- On Sept. 19, 1918, an Army private destined
for the trenches of World War I France reported to the base hospital at
Camp Jackson, S.C. Although otherwise healthy, the 21-year-old complained
of chills, fever, headache, backache, and a cough. "Opinion: Influenza,"
a doctor noted in the medical record.
- Within a week, he was dead -- 1 of 21
million people worldwide who would succumb to the influenza pandemic of
1918. For almost a century, samples of the doughboy's lungs sat in a warehouse
run by the Armed Forces Institute of Pathology (AFIP) in Washington, D.C.
Hidden in his tissues lay RNA bearing the solution to an enduring mystery,
the genetic code for the worst pandemic in human history.
- Now, for the first time, the killer has
been exhumed and fragments of its genes deciphered, say Jeffery K. Taubenberger
and his colleagues at AFIP.
- "This is not just a medical detective
story," Taubenberger says. "This could happen again. It would
be really useful to find out what happened in 1918 and apply that knowledge
to protect us against future outbreaks."
- "This is a tremendous advance,"
says virologist Robert Webster of St. Jude Children's Research Hospital
in Memphis, Tenn. "The 1918 virus represents the ultimate disease-causing
agent -- in a sense it's like ebola gone mad. We need to understand as
much as possible about this virus because the world will get another pandemic,
maybe late in this century or early in the next."
- One pandemic was one too many. In the
1918 outbreak, nearly 700,000 people died in the United States. Historian
Alfred Crosby has written that Washington, D.C., seized two train cars
of coffins headed for Pittsburgh so that the capital's undertakers could
bury the dead.
- Taubenberger and his colleagues began
their search for the virus' genes by selecting at random 28 of the 70 pandemic
victims whose lung samples are stored at AFIP. Autopsy reports from 1918
disclosed that seven of these servicemen died soon after becoming ill,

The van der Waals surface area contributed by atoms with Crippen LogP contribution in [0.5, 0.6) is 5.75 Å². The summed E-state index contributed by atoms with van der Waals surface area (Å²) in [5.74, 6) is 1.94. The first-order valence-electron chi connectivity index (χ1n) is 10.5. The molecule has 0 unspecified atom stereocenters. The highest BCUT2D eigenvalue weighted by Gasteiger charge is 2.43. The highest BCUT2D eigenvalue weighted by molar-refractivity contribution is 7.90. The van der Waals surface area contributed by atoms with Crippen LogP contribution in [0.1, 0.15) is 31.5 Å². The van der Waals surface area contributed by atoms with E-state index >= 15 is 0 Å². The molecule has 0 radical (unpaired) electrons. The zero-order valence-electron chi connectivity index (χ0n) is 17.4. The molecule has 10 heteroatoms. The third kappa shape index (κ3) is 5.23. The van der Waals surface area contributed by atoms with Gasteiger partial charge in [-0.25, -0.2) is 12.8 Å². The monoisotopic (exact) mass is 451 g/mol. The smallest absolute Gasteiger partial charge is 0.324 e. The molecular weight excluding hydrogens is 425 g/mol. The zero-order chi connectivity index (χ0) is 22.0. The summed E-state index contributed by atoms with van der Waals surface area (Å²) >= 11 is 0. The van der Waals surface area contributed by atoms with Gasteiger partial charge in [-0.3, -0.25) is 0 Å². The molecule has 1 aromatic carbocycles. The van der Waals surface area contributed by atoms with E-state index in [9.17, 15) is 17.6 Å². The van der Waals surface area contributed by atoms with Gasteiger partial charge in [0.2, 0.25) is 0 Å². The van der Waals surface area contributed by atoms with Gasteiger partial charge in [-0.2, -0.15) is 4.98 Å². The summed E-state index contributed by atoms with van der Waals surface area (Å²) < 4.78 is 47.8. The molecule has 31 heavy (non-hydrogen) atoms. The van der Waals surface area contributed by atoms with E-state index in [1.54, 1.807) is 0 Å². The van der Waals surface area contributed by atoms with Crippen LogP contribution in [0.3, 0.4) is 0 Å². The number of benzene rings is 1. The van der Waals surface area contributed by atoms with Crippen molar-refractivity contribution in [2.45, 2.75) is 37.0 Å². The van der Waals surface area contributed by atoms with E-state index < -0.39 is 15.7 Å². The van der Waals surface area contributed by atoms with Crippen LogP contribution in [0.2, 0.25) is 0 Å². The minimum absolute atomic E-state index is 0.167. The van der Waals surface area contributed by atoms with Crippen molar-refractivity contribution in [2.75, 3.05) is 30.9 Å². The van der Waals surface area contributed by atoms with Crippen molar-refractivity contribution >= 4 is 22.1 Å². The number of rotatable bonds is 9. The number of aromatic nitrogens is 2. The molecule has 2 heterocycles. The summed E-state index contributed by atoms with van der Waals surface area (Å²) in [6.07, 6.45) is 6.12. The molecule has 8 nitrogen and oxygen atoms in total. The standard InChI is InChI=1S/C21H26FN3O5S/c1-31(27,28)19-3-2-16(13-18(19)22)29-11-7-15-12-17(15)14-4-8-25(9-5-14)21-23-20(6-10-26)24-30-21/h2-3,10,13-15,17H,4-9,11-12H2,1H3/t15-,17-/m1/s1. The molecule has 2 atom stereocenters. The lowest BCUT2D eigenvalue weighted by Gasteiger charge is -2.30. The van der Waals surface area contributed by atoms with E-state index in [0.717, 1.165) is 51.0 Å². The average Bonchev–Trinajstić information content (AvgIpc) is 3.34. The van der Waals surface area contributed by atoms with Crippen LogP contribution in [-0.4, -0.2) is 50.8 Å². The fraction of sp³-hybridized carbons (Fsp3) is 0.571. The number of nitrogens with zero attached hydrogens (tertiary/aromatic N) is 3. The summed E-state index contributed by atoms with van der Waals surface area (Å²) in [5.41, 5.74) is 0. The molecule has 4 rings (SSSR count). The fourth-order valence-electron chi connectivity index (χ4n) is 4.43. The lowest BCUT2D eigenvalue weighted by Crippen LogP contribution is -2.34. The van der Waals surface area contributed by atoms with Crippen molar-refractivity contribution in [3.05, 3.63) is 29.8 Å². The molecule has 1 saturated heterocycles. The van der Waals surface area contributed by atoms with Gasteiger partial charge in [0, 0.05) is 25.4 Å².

enhancing the likelihood that lung tissues might contain intact bits of
RNA from the virus' unusual eight-strand genome.
- People who live longer are less likely
to harbor the virus, because the body's defenses eradicate the microbes,
Taubenberger says. In such cases, bacterial pneumonia delivers the fatal
blow. But in the seven servicemen who died quickly, the immune counterattack
might not have had time to wipe out the virus.
- The researchers drew a blank in six cases.
The private from Camp Jackson, however, was unusual. His left lung had
suffered extensive bacterial pneumonia, but his right lung had not. This
raised the possibility that the right lung might still harbor the virus.
To find out, the researchers removed some tissue from the paraffin in which
it was stored. Step by step, they broke it down until only RNA remained.
- "The people who preserved this tissue
never imagined what might be possible down the road," says team member
Ann H. Reid.
- Reid made millions of copies of nine
RNA fragments of five flu genes. Thomas G. Fanning of AFIP then deciphered
the sequences of the fragments and compared them to every other known sequence
of the flu gene.
- "It's unique," Taubenberger
says. The team has also confirmed prior evidence suggesting that the sequences
most closely resemble those from swine flu. Their report appears in the
March 21 Science.
- Researchers disagree on whether it will
be possible to rebuild the entire genome of the virus, perhaps yielding
clues to its spectacular virulence. Most agree that the work might permit
the making of a vaccine, if needed. "If this fossil were to reemerge,"
says Webster, "we could use this information to get a best-match vaccine
that would probably protect us quite well."
- Taubenberger, J.K., et al. 1997. Initial
genetic characterization of the 1918 "Spanish" influenza virus.
Science 275(March 21):1793.
- Further Readings:
- Crosby, A.W. America's Forgotten Pandemic.
1989. Cambridge: Cambridge University Press.
- Radetsky, P. 1991. The Invisible Invaders.
New York: Little, Brown.
- Dixon, B. 1994. Power Unseen. New York:
- Ann Reid Division of Molecular Pathology
Department of Cellular Pathology Armed Forces Institute of Pathology Washington,
- Jeffery Taubenberger Division of Molecular
Pathology Department of Cellular Pathology Armed Forces Institute of Pathology
Washington, DC 20306-6000
- Robert Webster Department of Virology
and Molecular Biology St. Jude Children's Research Hospital 332 N. Lauderdale
St. Memphis, TN 38105
- copyright 1997 Science Service